While waiting, I decided to read this. The verdict: Volume 3 is the best volume of the series, but it's still somewhat disappointing. Also, considering how things turned out, I'd much rather have read an epilogue devoted to Tory and Colin than one devoted to Paul and his girlfriend who was only ever mentioned once in the series and had never previously had an on-page appearance.

Reading progress update: I've read 150 out of 360 pages.

The Ghost Bride: A Novel - Yangsze Choo

I know Li Lan is all moony over Tian Bai, and he certainly seems like a better prospective husband than Lim Tian Ching, even if Lim Tian Ching weren't a ghost. But she's only seen Tian Bai in person a grand total of three or four times now, and also, he might potentially have feelings for some girl back in Hong Kong. I vote that she marry neither of those two and find someone else. Unfortunately, her family doesn't seem to know any other young unmarried men.

Missing: Letter of Misfortune by Gakuto Coda, translated by Andrew Cunningham

Missing (Novel) Volume 2: Letter of Misfortune - Gakuto Coda

The Literature Club is back the way it was, for the most part - the main difference is that Ayame is still around, still nonhuman but much less powerful, and magically tied to Utsume by the events of the previous book. However, now Aki is having supernatural problems of her own. There's an urban legend about a cursed fax, a chain letter that the recipient receives for several days in a row and must send on in the same order if they want to avoid dying. It seems that the fax is real, and Aki has just begun receiving it. Not only is it creepy, arriving out of the blue at 2 AM, it's somehow causing Aki actual physical harm. The paper cut she got from the first fax showed signs of infection only a few hours later.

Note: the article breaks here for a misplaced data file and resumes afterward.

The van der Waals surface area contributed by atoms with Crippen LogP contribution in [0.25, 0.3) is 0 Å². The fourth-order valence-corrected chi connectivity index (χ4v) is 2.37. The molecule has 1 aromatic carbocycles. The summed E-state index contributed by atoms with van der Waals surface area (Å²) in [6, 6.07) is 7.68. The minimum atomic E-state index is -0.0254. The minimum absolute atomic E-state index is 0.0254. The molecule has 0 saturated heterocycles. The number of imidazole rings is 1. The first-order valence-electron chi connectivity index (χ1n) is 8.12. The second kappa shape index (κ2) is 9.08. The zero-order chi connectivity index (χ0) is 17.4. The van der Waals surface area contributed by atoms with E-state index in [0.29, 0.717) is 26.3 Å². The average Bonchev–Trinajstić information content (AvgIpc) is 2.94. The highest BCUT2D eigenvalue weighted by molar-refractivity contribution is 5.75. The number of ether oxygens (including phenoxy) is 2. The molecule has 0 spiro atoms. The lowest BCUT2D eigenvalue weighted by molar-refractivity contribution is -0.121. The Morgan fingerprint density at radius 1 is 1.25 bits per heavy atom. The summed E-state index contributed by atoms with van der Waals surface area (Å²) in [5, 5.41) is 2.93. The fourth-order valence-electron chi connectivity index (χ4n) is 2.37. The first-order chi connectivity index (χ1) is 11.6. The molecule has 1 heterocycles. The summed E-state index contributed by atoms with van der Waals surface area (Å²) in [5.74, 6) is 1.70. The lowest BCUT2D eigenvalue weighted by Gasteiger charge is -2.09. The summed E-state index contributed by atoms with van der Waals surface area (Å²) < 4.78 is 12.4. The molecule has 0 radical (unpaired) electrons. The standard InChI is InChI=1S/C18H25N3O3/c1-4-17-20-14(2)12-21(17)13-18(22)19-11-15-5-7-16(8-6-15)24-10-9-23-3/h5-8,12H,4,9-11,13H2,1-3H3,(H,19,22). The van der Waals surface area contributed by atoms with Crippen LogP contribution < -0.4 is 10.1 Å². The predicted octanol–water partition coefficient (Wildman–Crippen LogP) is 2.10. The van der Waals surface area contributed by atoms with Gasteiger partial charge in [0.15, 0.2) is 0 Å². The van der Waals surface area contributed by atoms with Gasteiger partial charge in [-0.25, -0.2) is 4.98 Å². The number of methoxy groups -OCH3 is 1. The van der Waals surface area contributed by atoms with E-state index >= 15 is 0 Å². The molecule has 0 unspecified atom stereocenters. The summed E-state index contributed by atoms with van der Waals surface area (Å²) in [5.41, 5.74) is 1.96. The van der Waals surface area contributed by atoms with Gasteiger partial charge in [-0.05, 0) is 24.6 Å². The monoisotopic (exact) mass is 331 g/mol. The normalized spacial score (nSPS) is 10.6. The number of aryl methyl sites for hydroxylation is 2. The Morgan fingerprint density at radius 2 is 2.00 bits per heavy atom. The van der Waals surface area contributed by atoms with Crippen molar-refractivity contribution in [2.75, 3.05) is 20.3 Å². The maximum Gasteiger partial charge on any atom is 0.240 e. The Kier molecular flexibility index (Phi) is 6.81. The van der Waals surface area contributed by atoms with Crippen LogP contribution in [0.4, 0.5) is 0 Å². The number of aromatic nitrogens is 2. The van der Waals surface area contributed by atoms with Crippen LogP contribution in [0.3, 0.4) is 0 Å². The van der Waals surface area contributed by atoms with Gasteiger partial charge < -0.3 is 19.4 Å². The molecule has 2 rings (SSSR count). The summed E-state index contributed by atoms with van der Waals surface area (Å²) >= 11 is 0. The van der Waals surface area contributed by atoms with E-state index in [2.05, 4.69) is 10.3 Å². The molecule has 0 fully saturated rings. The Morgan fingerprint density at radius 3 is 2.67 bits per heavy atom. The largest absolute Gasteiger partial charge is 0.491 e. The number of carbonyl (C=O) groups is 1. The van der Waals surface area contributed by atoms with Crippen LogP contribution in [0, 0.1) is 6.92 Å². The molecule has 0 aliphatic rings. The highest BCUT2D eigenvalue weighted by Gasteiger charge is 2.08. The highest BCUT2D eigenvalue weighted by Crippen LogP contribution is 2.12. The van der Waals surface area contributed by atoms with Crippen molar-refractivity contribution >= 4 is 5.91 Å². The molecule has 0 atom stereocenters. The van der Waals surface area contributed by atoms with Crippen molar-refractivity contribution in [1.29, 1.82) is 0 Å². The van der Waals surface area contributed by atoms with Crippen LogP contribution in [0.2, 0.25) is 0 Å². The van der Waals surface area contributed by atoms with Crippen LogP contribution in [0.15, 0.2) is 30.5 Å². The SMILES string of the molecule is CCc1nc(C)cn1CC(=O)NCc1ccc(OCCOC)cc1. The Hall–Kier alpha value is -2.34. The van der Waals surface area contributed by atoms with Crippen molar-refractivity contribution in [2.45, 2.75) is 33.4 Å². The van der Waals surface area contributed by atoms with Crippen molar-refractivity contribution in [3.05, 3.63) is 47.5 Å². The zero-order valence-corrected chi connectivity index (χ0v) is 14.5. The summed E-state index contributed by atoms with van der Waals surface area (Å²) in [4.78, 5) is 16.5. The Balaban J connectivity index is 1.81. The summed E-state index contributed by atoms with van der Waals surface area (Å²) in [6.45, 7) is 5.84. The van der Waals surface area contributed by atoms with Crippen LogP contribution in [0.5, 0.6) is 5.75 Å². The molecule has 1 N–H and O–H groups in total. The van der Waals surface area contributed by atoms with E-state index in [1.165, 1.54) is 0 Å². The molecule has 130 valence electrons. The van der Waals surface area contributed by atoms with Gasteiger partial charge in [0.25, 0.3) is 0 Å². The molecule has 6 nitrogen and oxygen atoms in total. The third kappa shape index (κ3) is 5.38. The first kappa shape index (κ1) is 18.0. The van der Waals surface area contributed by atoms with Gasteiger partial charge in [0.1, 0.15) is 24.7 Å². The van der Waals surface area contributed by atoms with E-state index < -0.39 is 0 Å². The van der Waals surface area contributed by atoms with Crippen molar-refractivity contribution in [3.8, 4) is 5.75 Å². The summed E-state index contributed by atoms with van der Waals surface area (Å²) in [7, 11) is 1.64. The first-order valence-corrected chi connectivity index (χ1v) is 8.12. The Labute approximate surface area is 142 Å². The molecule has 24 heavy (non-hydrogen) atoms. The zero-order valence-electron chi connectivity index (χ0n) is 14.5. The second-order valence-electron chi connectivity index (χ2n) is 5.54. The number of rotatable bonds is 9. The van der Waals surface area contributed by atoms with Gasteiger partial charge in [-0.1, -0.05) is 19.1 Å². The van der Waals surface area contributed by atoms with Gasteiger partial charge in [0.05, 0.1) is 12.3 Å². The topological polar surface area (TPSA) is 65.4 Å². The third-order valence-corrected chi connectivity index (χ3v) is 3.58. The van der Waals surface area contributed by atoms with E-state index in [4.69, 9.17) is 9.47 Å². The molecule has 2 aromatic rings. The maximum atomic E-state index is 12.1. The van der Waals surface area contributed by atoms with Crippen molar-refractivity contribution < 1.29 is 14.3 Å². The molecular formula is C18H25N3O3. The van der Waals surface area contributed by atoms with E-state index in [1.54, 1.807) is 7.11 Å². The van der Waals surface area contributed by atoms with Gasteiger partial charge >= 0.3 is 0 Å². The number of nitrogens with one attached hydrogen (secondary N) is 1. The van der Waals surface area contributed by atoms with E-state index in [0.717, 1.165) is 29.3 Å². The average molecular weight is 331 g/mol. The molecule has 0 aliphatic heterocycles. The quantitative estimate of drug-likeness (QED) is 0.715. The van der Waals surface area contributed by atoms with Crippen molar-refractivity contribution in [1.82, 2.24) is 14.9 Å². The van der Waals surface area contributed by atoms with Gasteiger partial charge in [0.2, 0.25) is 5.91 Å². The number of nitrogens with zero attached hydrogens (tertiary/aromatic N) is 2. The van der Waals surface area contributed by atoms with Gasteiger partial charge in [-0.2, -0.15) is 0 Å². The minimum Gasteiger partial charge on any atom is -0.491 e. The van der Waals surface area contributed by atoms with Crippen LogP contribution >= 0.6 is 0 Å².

At the same time, there are rumors going around at school that there's a pack of wild dogs loose in the area. One of the teachers was bitten, and signs of the dogs can be found all over the school grounds, although no one has actually seen one of the dogs. Yomiko, the school witch, freaks out both Ryoko and Aki, warning Aki that she will be torn apart and eaten by dogs that no one can see. Somehow the Literature Club has to figure out what's going on and save Aki before it's too late.